Once you gain his attention and he starts approaching you, you can try a simple sit. Just sit on the floor near him, show him the treat and say sit, (of course at this point he won't know what you mean) but if you wait until he sits (make take a few tries so dont get upset) click the clicker, or just say good boy and give him the treat. Just a note - if he does sit and you do that, still dont expect him to sit instantly the next time you say it, it can take a wile for it to sink in, so you may need to do it several times before he understands sit means sit and even so he may hesitate the next day after doing it, just keep patient and eventually you will get there.
My bitch could do sit and lie down easy but when it came to training her just to stand it took a LONG time, but that could be just the way i was training her.
Also remember not to rush things, so no doing different training every day, just try to keep it repetitive until you understand her learning capacity. Also you could try looking on the internet for dog trainers in your area, even if you can't reach or afford them (as i couldnt lol) they can still give some good advice.
Also sorry this is so long.. and good luck
POTTY TRAINING HELP
K-9 Learning Zone (Where Building Relationships Last a Lifetime)
Questions You Must Answer:
1.Where do you want your puppy or dog to eliminate?
2.Where do you want your puppy or dog to live all of the time that you can’t supervise him? Limit their freedom. Where you go, the puppy goes. Or put the puppy behind a baby gate, safe room, playpen, in their crate, or on a leash attached to you.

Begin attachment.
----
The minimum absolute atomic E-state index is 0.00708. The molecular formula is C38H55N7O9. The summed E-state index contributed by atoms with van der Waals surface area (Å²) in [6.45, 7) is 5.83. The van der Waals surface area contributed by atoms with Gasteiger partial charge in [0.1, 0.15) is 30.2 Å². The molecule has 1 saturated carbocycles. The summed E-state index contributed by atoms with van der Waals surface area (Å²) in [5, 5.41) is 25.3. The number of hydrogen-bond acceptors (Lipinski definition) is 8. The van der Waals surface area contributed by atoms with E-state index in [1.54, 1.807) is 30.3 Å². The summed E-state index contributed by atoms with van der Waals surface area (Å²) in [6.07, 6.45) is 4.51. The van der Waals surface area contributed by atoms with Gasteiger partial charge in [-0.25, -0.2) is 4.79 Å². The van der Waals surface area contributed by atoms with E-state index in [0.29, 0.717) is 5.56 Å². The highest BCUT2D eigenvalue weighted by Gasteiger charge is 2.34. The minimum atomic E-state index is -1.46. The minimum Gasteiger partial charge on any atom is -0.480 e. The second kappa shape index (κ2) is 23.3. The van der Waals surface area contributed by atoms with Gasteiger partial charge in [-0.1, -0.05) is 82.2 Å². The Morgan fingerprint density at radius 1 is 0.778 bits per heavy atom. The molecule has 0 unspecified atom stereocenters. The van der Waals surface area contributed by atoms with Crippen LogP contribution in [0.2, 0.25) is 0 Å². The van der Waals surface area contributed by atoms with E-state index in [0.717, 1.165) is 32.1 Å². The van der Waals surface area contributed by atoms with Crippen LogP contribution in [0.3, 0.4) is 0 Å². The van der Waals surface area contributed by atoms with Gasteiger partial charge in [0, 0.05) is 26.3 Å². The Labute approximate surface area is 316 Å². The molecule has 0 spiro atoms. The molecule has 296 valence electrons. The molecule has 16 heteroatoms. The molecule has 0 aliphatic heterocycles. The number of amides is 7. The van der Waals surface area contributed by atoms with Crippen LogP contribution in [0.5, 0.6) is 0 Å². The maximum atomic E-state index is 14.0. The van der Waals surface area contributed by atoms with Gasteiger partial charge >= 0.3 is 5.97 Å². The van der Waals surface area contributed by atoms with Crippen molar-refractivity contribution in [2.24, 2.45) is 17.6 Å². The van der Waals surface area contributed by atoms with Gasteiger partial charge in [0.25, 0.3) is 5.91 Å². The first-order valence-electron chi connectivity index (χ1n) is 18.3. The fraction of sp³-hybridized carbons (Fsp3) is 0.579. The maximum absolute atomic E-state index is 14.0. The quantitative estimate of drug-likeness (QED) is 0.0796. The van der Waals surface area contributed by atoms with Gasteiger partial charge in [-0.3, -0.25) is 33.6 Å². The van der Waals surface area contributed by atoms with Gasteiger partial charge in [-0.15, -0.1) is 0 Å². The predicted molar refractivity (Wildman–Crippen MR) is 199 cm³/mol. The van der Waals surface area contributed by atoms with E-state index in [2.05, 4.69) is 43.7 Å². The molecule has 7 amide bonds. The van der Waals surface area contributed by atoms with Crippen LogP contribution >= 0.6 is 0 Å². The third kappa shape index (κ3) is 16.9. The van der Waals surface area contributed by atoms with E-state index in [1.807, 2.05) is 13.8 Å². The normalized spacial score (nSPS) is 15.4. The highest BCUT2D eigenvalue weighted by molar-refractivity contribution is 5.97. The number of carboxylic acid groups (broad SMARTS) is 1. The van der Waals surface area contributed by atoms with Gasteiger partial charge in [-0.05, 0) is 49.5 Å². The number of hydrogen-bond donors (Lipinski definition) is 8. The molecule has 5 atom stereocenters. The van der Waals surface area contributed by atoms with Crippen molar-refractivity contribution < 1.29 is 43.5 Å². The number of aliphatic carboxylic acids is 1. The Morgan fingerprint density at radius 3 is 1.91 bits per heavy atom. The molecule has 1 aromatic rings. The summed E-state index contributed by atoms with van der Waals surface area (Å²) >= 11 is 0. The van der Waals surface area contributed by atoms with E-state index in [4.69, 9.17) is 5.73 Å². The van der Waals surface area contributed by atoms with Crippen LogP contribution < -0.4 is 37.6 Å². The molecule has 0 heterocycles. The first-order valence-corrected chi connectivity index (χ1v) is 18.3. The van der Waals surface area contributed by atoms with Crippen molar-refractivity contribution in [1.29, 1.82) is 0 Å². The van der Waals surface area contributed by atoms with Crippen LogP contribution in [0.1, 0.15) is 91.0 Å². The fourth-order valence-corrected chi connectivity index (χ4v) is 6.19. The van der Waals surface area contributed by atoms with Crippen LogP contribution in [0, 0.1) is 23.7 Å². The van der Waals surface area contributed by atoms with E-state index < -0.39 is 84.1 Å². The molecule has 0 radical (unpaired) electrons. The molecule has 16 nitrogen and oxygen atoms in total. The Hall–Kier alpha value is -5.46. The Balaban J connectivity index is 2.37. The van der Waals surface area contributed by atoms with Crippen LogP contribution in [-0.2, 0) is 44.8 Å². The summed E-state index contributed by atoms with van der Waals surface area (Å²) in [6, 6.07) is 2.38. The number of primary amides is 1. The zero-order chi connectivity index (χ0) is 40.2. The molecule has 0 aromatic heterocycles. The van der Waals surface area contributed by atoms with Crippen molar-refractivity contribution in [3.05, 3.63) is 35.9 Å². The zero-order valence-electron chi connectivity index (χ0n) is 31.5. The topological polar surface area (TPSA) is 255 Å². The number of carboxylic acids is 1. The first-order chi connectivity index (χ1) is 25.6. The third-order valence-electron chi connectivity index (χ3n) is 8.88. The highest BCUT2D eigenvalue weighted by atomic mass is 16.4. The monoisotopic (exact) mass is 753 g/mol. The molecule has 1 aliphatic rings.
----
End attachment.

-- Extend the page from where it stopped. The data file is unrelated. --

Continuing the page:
Important Facts to Know
Fact 1. Crating or otherwise confining a dog does not teach him bladder and bowel control. This is a normal developmental process that occurs on its own.
Confining a dog in a small area such as a crate or playpen when he cannot be supervised supplements his natural tendency to move away from the ‘nest’ or ‘den’ to eliminate, but it does not create the tendency.
The statement-a dog won’t soil his crate is a myth. If left too long a dog will soil his resting area.
Fact 2: Learn what your dog is trying to tell you when he has the urge to go.
Barking, whining, growling, sniffing, squatting, turning in a circle are things to watch out for.
Tip 2: Keep track of his/her intake of water.
Drink after meals, during and after play. Allow him to drink his fill whenever water is offered. If you have to leave him alone while you are at work, leave ice cubes in his bowl. Don’t expect him to hold his bladder that long if he is not at least 5 or 6 months old.
Tip 3: Premium food is your best choice. Why?
Feeding a better quality food will be more digestible which means smaller stool volume and better nutrition.
Avoid changing your dog’s diet while working on potty training unless you are changing to a better quality food. Digestive upsets may occur. Gradually switch food over a 5-7-day span.
No table food. A dog’s digestive system isn’t designed to handle the same things yours is. Don’t blame your dog for potty training setbacks because you shared your food with him.